When I was teaching 2D Digital Art I always talked about the creation process in terms of on-screen and off. Unless you own a large format printer (which many cannot afford to maintain) at some point you have to let go of your baby that you've nurtured and finessed on screen and send it off to the faraway land of the print studio. This can be daunting. I've printed my own work, and even then it is hard to see the image go from light on screen - which is what you were used to seeing the whole time - to pigment on paper. The image changes. Sometimes for the better and sometimes not. This transition is difficult most times because the print is never exactly what you have come to love on screen. It is always a little darker or a little less contrasty or a little more red, etc. Just not the same. But then you live with the print and if you are lucky you begin to fall in love all over again and you form a new conversation with the tangible object.
Now imagine making something and then releasing it to the hands of a print technician (possibly someone you don't even know) to finish off? Artists have a very personal connection with their artwork and we don't often think of it this way but most of the time 2D Digital Art is a form of collaboration at some point in the process. In terms of reproduction let's take it back to Digital Art's precursor, Photography. Darkroom photographers were able to reproduce their images but the process of reproduction was a craft in and of itself. The photographer makes aesthetic decisions in the darkroom that greatly effected the final outcome of the print. The print became an "Objet D’art". Can a digital print contain that same sense of craft?
I think the key to keeping the integrity of the art alive is to form a relationship with your print technician. I work with a technician who prints work for artists (not large businesses) and who is very in tune with nuances of the printing process. He goes out of his way to communicate with the artists and strives for perfection when it comes to the print and the artist's expectations. I got lucky and connected with a great printer via a recommendation from a trusted professional in the field. If you don't have such a recommendation it may take some research and some test prints with various printers to find the connection you are looking for - but it is so worth the time. Without knowing who you are collaborating with, you are letting someone else finish off your work with no say in the matter. This leads to a disconnect with your own creative process and work that will potentially fall short of your artistic vision. Make the printing process a true collaboration.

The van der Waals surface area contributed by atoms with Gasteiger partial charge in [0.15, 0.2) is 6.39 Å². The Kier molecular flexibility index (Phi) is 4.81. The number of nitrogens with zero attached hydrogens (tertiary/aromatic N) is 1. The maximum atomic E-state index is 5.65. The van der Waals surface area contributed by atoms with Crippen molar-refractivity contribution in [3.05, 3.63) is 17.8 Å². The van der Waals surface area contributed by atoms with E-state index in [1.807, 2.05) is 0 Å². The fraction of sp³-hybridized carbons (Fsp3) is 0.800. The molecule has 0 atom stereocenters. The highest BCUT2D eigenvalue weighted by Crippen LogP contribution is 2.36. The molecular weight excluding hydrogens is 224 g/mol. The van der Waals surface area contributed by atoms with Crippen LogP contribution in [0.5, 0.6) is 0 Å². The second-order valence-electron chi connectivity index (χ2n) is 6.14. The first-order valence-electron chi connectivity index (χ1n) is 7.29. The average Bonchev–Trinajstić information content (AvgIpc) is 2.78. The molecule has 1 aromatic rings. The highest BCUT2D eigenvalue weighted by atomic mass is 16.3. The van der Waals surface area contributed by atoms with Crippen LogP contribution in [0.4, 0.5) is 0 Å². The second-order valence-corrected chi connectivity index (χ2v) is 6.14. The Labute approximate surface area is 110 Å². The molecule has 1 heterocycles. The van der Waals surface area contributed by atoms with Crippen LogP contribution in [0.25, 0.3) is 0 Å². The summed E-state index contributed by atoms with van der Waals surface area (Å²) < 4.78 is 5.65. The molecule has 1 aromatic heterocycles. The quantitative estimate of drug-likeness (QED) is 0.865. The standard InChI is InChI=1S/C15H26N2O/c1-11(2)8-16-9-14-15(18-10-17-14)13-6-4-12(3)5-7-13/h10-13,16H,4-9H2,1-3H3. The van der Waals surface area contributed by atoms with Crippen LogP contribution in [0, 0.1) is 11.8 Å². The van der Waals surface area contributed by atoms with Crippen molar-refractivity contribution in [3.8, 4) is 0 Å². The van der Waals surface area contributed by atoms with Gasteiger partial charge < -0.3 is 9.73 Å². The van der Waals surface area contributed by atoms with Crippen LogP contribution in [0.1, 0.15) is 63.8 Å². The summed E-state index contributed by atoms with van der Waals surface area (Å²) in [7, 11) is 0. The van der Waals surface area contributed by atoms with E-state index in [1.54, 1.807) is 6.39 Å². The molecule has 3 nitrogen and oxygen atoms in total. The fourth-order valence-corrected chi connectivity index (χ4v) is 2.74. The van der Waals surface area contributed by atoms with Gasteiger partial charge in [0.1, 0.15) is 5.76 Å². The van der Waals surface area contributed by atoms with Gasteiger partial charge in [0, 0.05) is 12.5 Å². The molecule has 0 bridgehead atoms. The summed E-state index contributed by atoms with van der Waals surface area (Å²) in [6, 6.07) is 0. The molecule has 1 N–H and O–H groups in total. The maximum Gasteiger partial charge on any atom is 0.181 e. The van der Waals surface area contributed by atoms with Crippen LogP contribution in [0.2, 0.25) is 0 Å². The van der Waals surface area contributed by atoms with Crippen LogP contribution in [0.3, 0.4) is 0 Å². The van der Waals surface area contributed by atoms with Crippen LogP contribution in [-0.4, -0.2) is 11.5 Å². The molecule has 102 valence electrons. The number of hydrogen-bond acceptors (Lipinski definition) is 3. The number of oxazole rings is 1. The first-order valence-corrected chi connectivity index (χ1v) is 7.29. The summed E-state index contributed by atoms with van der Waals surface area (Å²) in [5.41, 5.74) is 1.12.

Back to the digital print as "Objet D’art", let's first talk about what exactly that term means. This term describes an art object that is of high quality, typically handmade, that is considered especially beautiful and valued. Can these words describe a digital print? Why not?
To draw on the Photography comparison again, the wet darkroom process is typically viewed as being superior to a digital print process. This is a common perception that needs some rethinking in my opinion. I have experience with both, with a BFA in Darkroom Photography and an MFA in Digital Art. Printing in the darkroom is a unique experience. You are completely engulfed in the sights (or lack thereof) and smells. The image magically appears on the blank sheet up paper right before your eyes. It is a very romanticized printing process. While digital printing is much less nostalgic, it is no less valid. The amount of control you can cast onto the print is equal if you are the one printing in both situations. In the darkroom you can adjust the papers, chemicals, and filters to change the outcome of a print. In the digital darkroom (aka photoshop) you can adjust the value and color, and then move on to making paper choices and manipulating inks and such to produce a print of your liking. Each process affords one the ability to "manually" control the outcome, in which case, I think it is safe to even say that both verge on earning the label of handmade. Both use the machine to help reproduce the image, potentially an infinite number of times. To keep the value of the image in tact I would suggest limiting your editions and if you really want to, keeping the original print a single edition.
Now this takes us back to the importance of knowing who is printing your work, communicating with them about your personal aesthetic needs, and trusting they will do their best to follow your lead and meet your standards. If you can find this person, while you still have to let go of your baby, you can at least come to terms with the idea of the collaborative process in relation to your final piece.
The fiinal digital print,, thanks to vast improvements in print technology, can be high quality and allows the informed digital artist to leave their authentic mark. I have personally seen many beautiful prints and the value, while still working itself into full acceptance in the art market, is certainly on the rise. A full conversation on that topic too will come another day, but the digital print as "Objet D’art"? If the artist's intentions are true and the artist's hand is involved in as much of the process as possible then in my mind the answer is most certainly a resounding - Yes!